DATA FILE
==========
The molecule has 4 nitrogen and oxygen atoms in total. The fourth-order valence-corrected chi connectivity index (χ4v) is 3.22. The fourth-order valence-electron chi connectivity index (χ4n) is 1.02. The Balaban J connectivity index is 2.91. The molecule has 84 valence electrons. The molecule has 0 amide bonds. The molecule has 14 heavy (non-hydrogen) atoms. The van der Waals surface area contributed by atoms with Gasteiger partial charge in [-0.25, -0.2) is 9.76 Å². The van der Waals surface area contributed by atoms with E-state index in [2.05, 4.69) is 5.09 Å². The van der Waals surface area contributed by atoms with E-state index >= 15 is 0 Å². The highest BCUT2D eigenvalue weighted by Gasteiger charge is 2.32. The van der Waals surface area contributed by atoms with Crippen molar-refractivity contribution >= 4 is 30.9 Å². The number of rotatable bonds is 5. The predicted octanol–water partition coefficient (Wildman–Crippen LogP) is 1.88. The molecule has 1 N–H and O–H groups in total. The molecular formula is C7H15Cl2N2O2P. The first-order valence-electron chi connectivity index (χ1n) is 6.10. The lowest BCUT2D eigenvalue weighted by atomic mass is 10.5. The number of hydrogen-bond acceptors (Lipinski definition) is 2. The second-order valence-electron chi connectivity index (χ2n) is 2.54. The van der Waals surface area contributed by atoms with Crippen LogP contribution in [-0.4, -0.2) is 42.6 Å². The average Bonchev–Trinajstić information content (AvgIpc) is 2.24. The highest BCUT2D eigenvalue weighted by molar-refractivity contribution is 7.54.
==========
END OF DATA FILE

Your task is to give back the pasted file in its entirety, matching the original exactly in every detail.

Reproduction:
The molecule has 4 nitrogen and oxygen atoms in total. The fourth-order valence-corrected chi connectivity index (χ4v) is 3.22. The fourth-order valence-electron chi connectivity index (χ4n) is 1.02. The Balaban J connectivity index is 2.91. The molecule has 84 valence electrons. The molecule has 0 amide bonds. The molecule has 14 heavy (non-hydrogen) atoms. The van der Waals surface area contributed by atoms with Gasteiger partial charge in [-0.25, -0.2) is 9.76 Å². The van der Waals surface area contributed by atoms with E-state index in [2.05, 4.69) is 5.09 Å². The van der Waals surface area contributed by atoms with E-state index >= 15 is 0 Å². The highest BCUT2D eigenvalue weighted by Gasteiger charge is 2.32. The van der Waals surface area contributed by atoms with Crippen molar-refractivity contribution >= 4 is 30.9 Å². The number of rotatable bonds is 5. The predicted octanol–water partition coefficient (Wildman–Crippen LogP) is 1.88. The molecule has 1 N–H and O–H groups in total. The molecular formula is C7H15Cl2N2O2P. The first-order valence-electron chi connectivity index (χ1n) is 6.10. The lowest BCUT2D eigenvalue weighted by atomic mass is 10.5. The number of hydrogen-bond acceptors (Lipinski definition) is 2. The second-order valence-electron chi connectivity index (χ2n) is 2.54. The van der Waals surface area contributed by atoms with Crippen LogP contribution in [-0.4, -0.2) is 42.6 Å². The average Bonchev–Trinajstić information content (AvgIpc) is 2.24. The highest BCUT2D eigenvalue weighted by molar-refractivity contribution is 7.54.